ASK FATHER: Should we pray for or against the success of the Synod?

I’ve had a few questions in email about the upcoming Synod.   People are worried that it is rigged.   Imagine such a thing!  “Surely NOT!”, you might gasp.

Questions have ranged from the new constitution for the Synod’s operation to whether we can, given the changes and given those whom Francis invited personally to participate, we can support it.

This afternoon Peter Kwasniewski has a piece that is as earnest as it is mordant.   He writes about the upcoming Synod.

A sample:

What this suggests to me is that, at this time in history, the higher one’s position in the institutional hierarchy, the more likely one is to be corrupted and compromised, while simple lay believers are far more likely to be outspokenly committed to traditional faith, morals, and liturgy. This is where future Catholic laity, priests, and religious will come from—not from the Synod machinery of the new German-Italian Axis.

Instead of praying for the success of another rigged Synod, perhaps we need to pray for a real chastisement from God to wake up the Church in its heady echelons. We might consider using the so-called cursing Psalms that were excised from the new Liturgy of the Hours.

What are the “cursing psalms” (aka “maledictory psalms”)?

A standard list of the maledictory psalms will include – and alert that Psalms are numbered differently in various editions of Scripture and in newer and older books you might consult – 5, 6, 11, 12, 35, 37, 40 52, 54, 56, 58, 69, 79, 83, 137, 139, and 143.  Many of these psalms were “edited” or even wholly excluded from the revised Psalter used in the Liturgy of the Hours.   However, there are lots of maledictions, curses and imprecations throughout the Psalter: 5:10; 6:10; 7:9-16; 10:15; 17:13; 18:40-42; 18:47; 26:4-5; 28:4; 31:17, 18; 35:3-8; 40:14; 54:5; 55:9, 19; 56:7; 58:6-10; 59:ll-15; 68:2; 69 (most of the psalm); 70:2-3; 71:13; 79:6, 12; 83:9-17; 104:35; 109:6-20; 129:5; 137:7-9; 140:8-11; 141: 10; 143:12; 149:6-9.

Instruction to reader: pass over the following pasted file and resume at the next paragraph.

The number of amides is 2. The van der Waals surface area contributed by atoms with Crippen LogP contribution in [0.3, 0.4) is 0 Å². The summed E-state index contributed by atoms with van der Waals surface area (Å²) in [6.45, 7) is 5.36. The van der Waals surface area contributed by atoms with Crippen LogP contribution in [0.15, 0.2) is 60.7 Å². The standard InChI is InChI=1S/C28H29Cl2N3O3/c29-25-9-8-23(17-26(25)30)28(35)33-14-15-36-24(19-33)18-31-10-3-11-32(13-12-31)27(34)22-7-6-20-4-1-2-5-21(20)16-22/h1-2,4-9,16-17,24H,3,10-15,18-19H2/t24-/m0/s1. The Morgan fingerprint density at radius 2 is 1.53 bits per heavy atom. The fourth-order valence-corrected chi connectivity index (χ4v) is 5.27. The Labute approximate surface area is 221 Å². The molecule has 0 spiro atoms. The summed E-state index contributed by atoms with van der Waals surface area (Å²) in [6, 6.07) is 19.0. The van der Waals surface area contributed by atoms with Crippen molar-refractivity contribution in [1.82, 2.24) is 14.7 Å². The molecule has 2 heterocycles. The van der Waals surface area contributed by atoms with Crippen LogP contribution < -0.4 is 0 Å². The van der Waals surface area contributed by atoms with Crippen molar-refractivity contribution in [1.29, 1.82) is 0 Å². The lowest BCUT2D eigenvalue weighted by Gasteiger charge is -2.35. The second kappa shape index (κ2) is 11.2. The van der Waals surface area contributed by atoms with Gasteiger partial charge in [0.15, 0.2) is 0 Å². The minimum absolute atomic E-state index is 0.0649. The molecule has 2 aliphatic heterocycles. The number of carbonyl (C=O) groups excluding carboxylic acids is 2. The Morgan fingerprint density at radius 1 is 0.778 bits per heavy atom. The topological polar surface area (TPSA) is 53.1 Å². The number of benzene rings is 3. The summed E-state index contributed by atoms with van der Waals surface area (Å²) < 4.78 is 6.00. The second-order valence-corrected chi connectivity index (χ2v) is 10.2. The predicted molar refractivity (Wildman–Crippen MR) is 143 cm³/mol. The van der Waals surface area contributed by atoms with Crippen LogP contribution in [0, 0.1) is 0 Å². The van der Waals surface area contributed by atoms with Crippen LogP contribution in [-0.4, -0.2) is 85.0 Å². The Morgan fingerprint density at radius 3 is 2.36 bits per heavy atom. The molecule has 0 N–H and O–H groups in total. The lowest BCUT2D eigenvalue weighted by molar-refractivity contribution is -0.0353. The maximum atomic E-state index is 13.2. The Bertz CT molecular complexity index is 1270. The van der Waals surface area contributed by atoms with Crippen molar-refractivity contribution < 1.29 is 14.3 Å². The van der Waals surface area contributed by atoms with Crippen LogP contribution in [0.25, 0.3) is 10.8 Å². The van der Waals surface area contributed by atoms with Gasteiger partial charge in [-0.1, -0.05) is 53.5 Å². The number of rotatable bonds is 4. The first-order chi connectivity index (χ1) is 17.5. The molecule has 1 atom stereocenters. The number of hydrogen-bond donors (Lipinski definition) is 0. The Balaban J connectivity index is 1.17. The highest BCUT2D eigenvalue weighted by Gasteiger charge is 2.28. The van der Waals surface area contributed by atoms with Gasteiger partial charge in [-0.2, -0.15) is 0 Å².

Of special note are Ps 55, 108, and 136 which give libs a serious case of the collywobbles (except perhaps if they use it against defenders of doctrine and law).

So, what to make of these psalms?

First, since they are the inspired word of Almighty God, we can safely say that they are not bad and they can be used for prayer.   

St. Augustine believed that every word of the Psalms was Christ speaking to the Father, but in different voices, as the Head, the Body and both together, Christus Totus.  I’ll go with Augustine.

That said, it might make the Christian scratch her head when we pray “Blessed be he that shall take and dash thy little ones against the rock” (Ps 137:9).

How to use these psalms in prayer in a way that is pleasing to God and that does not imperil our own salvation by spurring us to soul killing hatred?

Isn’t this a serious consideration in these times of political circuses and ecclesial misadventure?

Christ the Lord commanded us to love our enemies (Matthew 5:44).  And yet a couple dozen or so psalms – which all Christians can use for prayer – seem to wish some pretty dire things on our enemies.  And, yes, we have enemies.

Love for “enemy” can be expressed different ways.

Love for our enemies does not mean that we must hope that they prosper or succeed in their wicked ways.  Love, charity, means that we will their true good. We pray for their salvation.  We ask God to use the necessary corrections, chastisements, whatever, to punch through their pride and turn their minds and hearts, even if that means suffering unto loss of limb and life.


One of the best explanations of the maledictory psalms – and therefore how to pray for our enemies – I’ve run across came in a comment made on this very blog under another entry  Namely, …

In the Introduction (by Pius Parsch) to the Baronius edition of the 1962 Roman Breviary [UK HERE], we read that:

As Christians we may never wish evil upon a sinner directly and personally, but [NB] these [curse] psalms have nothing to do with personal enmities. The theme of all our praying is God’s kingdom and sin, and the curse passages in the psalms are expressions of absolute protest against evil, sin and hellTry changing the curses into an expression of divine justice and you pronounce them no longer with your own mouth, but with the mouth of Christ and the Church. The curse thus resembles the woes that our Lord addressed against the Pharisees. There is something quite stirring and grand about these curses. The all-just God steps before us as we pray and warns us of the punishments of hell.  [NB: warns us!]

In regard to Psalm 108 (109)—perhaps the most maledictory of all the so-called curse psalms and omitted entirely from the LOH psalter—he says that